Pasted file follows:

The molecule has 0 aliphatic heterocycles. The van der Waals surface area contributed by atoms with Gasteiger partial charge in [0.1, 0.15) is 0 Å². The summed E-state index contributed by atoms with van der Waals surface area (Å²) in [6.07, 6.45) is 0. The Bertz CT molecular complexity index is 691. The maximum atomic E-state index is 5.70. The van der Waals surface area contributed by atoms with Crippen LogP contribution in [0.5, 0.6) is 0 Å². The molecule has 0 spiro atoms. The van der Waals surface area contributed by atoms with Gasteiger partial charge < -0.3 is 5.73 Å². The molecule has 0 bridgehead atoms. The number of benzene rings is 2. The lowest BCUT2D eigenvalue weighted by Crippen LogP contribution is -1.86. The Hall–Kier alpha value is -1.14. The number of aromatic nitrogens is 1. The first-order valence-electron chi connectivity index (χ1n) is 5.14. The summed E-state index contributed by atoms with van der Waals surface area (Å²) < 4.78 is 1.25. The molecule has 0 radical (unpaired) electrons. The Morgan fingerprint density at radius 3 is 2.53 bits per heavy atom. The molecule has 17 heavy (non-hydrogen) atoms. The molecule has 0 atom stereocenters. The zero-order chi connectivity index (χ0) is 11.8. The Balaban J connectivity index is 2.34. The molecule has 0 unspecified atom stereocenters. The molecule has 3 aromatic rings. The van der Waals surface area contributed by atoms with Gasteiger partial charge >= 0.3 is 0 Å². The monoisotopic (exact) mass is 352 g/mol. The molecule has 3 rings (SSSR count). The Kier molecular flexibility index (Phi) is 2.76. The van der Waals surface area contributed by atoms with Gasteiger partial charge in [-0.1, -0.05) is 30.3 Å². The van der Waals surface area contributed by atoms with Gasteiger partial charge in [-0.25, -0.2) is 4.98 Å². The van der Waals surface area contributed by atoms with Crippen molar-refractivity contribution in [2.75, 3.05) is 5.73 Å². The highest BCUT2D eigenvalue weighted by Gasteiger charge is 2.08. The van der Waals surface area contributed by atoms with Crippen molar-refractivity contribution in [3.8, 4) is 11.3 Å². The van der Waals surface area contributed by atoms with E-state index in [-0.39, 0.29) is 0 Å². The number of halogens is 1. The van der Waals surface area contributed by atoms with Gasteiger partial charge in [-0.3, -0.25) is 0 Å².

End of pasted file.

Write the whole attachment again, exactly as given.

The molecule has 0 aliphatic heterocycles. The van der Waals surface area contributed by atoms with Gasteiger partial charge in [0.1, 0.15) is 0 Å². The summed E-state index contributed by atoms with van der Waals surface area (Å²) in [6.07, 6.45) is 0. The Bertz CT molecular complexity index is 691. The maximum atomic E-state index is 5.70. The van der Waals surface area contributed by atoms with Crippen LogP contribution in [0.5, 0.6) is 0 Å². The molecule has 0 spiro atoms. The van der Waals surface area contributed by atoms with Gasteiger partial charge < -0.3 is 5.73 Å². The molecule has 0 bridgehead atoms. The number of benzene rings is 2. The lowest BCUT2D eigenvalue weighted by Crippen LogP contribution is -1.86. The Hall–Kier alpha value is -1.14. The number of aromatic nitrogens is 1. The first-order valence-electron chi connectivity index (χ1n) is 5.14. The summed E-state index contributed by atoms with van der Waals surface area (Å²) < 4.78 is 1.25. The molecule has 0 radical (unpaired) electrons. The Morgan fingerprint density at radius 3 is 2.53 bits per heavy atom. The molecule has 17 heavy (non-hydrogen) atoms. The molecule has 0 atom stereocenters. The zero-order chi connectivity index (χ0) is 11.8. The Balaban J connectivity index is 2.34. The molecule has 0 unspecified atom stereocenters. The molecule has 3 aromatic rings. The van der Waals surface area contributed by atoms with Gasteiger partial charge >= 0.3 is 0 Å². The monoisotopic (exact) mass is 352 g/mol. The molecule has 3 rings (SSSR count). The Kier molecular flexibility index (Phi) is 2.76. The van der Waals surface area contributed by atoms with Gasteiger partial charge in [-0.1, -0.05) is 30.3 Å². The van der Waals surface area contributed by atoms with Gasteiger partial charge in [-0.25, -0.2) is 4.98 Å². The van der Waals surface area contributed by atoms with Crippen molar-refractivity contribution in [2.75, 3.05) is 5.73 Å². The highest BCUT2D eigenvalue weighted by Gasteiger charge is 2.08. The van der Waals surface area contributed by atoms with Crippen molar-refractivity contribution in [3.8, 4) is 11.3 Å². The van der Waals surface area contributed by atoms with E-state index in [-0.39, 0.29) is 0 Å². The number of halogens is 1. The van der Waals surface area contributed by atoms with Gasteiger partial charge in [-0.3, -0.25) is 0 Å².